From ridiculed Welsh windbags to revered untouchables - what a sad trip it's been for the Manics
Last week the Manic Street Preachers' fifth album, This is My Truth Tell Me Yours, went straight in at No1. In the same week, BBC2 screened a documentary on the band's career, with its main focus on Richey Edwards, the Manics' former frontman who went missing in 1995.
There was footage of them from 1992, when they were ridiculed "Generation Terrorists", wandering around their small Welsh town, all leopardskin and eyeliner and cheap pixie-boots in the snow. Edwards quoted his own lyrics, saying: "This is what we believe in: culture, alienation, boredom and despair." We relived the early gigs, with the whole audience boiling and rock rock rock, poppy punky rock, loud rock, gleeful rock with guitar solos and bits where there were shouts of: "You love us!" and "Slash and burn!"
Even in later years, when Edwards was desperately ill, the urgent, garbled sloganeering of Faster ("I am stronger than Mensa, Miller and Mailer/I spat out Plath and Pinter") was bedded in a dense, exhilarating fist of sound.
Then the documentary would cut to the present, where we found the remaining members of the band sitting, sober and quiet, soundtracked by their current single, If You Tolerate This, Your Children Will Be Next, which sounds pale and hollow. There is no push or crackle or flame; no power save that of repetition. And yet this album and single got to No1, as did their previous, similarly timid album, the much-garlanded Everything Must Go.
Their Edwards-era sturm und drang, on the other hand, was a distinctly cultish affair, with increasingly dismal sales. When the Manics were vital and thrilling, they were ridiculed; now they are broken and lulling, they are lionised. So what gives?
Well, since Edwards's disappearance and presumed suicide, the press and the remaining members of the Manics have been locked in a bizarre, mutually crippling relationship. Even three years after the disappearance, journalists seem unable to write about the Manics without a reflex action of pity: they are treated as widows or assault victims.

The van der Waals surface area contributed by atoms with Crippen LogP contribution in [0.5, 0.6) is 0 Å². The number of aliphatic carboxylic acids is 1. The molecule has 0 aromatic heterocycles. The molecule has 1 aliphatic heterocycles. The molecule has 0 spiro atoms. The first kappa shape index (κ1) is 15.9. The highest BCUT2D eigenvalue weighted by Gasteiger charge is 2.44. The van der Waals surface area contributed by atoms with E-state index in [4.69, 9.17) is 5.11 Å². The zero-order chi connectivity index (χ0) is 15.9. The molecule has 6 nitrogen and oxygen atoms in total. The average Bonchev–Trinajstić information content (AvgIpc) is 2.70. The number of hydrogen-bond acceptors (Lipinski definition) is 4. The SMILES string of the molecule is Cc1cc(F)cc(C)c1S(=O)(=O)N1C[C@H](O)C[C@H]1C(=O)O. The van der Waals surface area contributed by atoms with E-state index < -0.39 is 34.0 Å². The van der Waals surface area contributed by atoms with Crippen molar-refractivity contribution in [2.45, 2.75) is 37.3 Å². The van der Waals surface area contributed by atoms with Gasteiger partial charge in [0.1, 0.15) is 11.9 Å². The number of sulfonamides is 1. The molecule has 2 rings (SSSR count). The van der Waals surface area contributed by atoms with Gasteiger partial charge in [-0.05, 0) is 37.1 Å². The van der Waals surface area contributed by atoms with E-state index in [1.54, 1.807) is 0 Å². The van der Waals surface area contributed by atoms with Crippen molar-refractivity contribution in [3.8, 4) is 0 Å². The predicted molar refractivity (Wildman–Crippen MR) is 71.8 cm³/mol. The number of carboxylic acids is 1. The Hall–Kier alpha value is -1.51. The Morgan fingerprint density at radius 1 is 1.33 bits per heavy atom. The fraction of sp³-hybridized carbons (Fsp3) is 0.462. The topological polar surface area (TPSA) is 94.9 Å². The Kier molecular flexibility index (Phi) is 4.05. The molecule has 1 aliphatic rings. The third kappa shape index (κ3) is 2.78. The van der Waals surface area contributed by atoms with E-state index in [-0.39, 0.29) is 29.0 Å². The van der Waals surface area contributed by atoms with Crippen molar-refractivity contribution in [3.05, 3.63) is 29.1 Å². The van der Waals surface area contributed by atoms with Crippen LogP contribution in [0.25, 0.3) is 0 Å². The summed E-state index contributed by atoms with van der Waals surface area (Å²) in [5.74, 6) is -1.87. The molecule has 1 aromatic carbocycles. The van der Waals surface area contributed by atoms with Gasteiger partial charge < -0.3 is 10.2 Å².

This reverence stems, in part, from guilt: the Manics, and Edwards in particular, were seen as a massive joke before his disappearance. Their Welshness was the punchline of endless jokes: it was made clear that however rock'n'roll they tried to be, they would not achieve it because of their "incomprehensible" accents.
The Manics were a complex band, always wearing the entirety of the knowledge on their sleeves. They believed that when you went up to "the City", you dressed up, talked up, thought up. They were a gabbling, jumbled mess; a sprawl of non-linear ideas; a binbag full to bursting with quotes, slogans, absolute drunken cobblers and frequent heart-nailing truths.
Edwards would cram so many ideas into a lyric that singer and lead guitarist James Dean Bradfield had to bark like a panicked Japanese general in order to fit them in. "Economic forecasts soothe our dereliction/Words of euthanasia, apathy of sick routine", simply doesn't scan in 4/4, 3/4 - or 7/8, come to that.
So, Neil Kinnock-style, they were lampooned as "Welsh windbags" - the journalist and broadcaster Steve Lamacq, then working for NME, was so disbelieving of their passion that Edwards, in the middle of an argument with him, carved "4 REAL" into his arm with a razor.
Although it was clear at this point that the stakes had been raised, and that Edwards was a very troubled man, the Manics were still seen as a rather over-earnest joke. Even a month before Edwards disappeared, Melody Maker ran an "amusing" article about his anorexic state.
Of course, journalists on the music press are just fans writing on poverty line wages - before the death of Kurt Cobain, nobody in that world had encountered mental illness, or ever suspected that an artist could become so desperate he could take his own life. Following Cobain's suicide and Edwards's disappearance, the press now treads carefully around bruises and wounds.
Alas, this back catalogue of guilt leaves what remains of the Manics in an emotionally complex situation. Fully aware that their popularity was spurred by the publicity around Edwards's disappearance, they seem unwilling to create anything with the old swagger; aware that it was this bravado that led to ridicule, which in turn led to Edwards's increasingly desperate measures to "prove" himself. Where once there was a torrent of imagery, now there is a humbled shrug: the promisingly titled SYMM - or South Yorkshire Mass Murderer - ostensibly about the Hillsborough disaster, offers nothing more than: "The ending for this song/Well, I haven't really thought of one."